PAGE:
BlackBerry (NASDAQ:BBRY) continued to reconfigure its operations as it tries to revive its business under interim CEO John Chen, and announced the departure of several top executives, including those responsible for the rollout of its BlackBerry 10 platform, which has failed to reignite sales.
BlackBerry said COO Kristian Tear and CMO Frank Boulben are leaving the company. Additionally, CFO Brian Bidulka is leaving and will be replaced by James Yersh, the company said. Yersh, who has worked at BlackBerry since 2008, previously served as senior vice president, controller and as the company's head of compliance. Bidulka will stay on as a special advisor to Chen for the remainder of the company's fiscal year to assist with the transition.
Bidulka had been with BlackBerry since 2005 and served as CFO since late 2009. Tear and Boulben, who each have backgrounds in the wireless industry, were brought into the company in May 2012 by former CEO Thorsten Heins as part of the company's troubled rollout of BlackBerry 10. BlackBerry said it won't have a COO or CMO going forward, according to the Wall Street Journal, which will put even more pressure on Chen.
"I thank Kristian and Frank for their efforts on behalf of BlackBerry. I look forward to working more directly with the talented teams of engineers, and the sales and marketing teams around the world to facilitate the BlackBerry turn-around and to drive innovation," Chen said in a statement. "I also thank Brian for his eight years of dedicated service to BlackBerry. I look forward to working with James and his finance team as we move forward, execute on our plans and deliver long-term value for our shareholders."
Chen, a former CEO of Sybase, took the helm at BlackBerry on Nov. 4 from Heins. The company announced earlier this month it had halted its plans to go private in a $4.7 billion deal led by Fairfax Financial Holdings, its largest shareholder, and will instead receive $1 billion in financing in the form of convertible notes from Fairfax and other investors.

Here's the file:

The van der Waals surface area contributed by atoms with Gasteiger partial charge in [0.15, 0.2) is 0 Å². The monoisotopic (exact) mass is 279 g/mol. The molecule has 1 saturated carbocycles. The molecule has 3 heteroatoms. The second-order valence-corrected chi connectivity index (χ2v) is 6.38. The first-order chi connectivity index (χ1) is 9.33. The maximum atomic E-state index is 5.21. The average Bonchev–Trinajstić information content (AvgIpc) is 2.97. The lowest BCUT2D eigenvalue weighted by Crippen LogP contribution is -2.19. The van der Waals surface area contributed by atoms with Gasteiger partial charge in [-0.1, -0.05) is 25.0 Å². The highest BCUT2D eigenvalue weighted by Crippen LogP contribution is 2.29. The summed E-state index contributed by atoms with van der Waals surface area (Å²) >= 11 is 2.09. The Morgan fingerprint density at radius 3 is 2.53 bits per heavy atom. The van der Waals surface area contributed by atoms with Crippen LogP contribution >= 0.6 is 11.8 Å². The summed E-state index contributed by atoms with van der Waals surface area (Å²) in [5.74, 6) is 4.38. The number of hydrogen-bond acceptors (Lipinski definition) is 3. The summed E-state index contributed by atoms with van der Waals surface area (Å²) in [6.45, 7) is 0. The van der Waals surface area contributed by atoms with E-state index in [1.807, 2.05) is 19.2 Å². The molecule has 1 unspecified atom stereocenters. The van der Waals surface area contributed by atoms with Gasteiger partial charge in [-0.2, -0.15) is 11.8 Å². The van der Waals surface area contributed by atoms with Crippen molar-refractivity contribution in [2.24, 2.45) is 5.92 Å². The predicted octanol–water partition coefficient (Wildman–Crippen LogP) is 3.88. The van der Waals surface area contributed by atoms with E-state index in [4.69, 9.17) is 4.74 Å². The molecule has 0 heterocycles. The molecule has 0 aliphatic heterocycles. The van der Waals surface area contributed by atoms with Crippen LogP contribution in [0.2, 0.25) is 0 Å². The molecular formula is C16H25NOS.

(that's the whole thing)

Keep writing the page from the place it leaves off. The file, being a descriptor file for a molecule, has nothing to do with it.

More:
Fairfax CEO Prem Watsa, one of Canada's most wily and contrarian investors, recently told the Globe and Mail that while he recruited Chen he did not ask former Heins to leave.
Chen has acknowledged that BlackBerry faces many challenges, but has also vowed that he would not axe BlackBerry's money-losing handset business. The company recently posted a $965 million quarterly loss, which was primarily due to a $934 million charge it took related to unsold inventory of its Z10 smartphone. BlackBerry has also said it will cut 4,500 jobs, around 40 percent of its workforce.
Chen said in a statement that the company has a strong cash position and continues, "by a significant margin," to be the top provider of trusted and secure mobile device management solutions to enterprise customers.
"Building on this core strength, and in conjunction with these management changes, I will continue to align my senior management team and organizational structure, and refine the company's strategy to ensure we deliver the best devices, mobile security and device management through BES 10, provide multi-platform messaging solutions with BBM, and expand adoption of QNX embedded systems," he said.
BlackBerry also announced that Roger Martin, a board member since 2007, has resigned.
- see this release
- see this CNET article
- see this Bloomberg article
- see this WSJ article (sub. req.)
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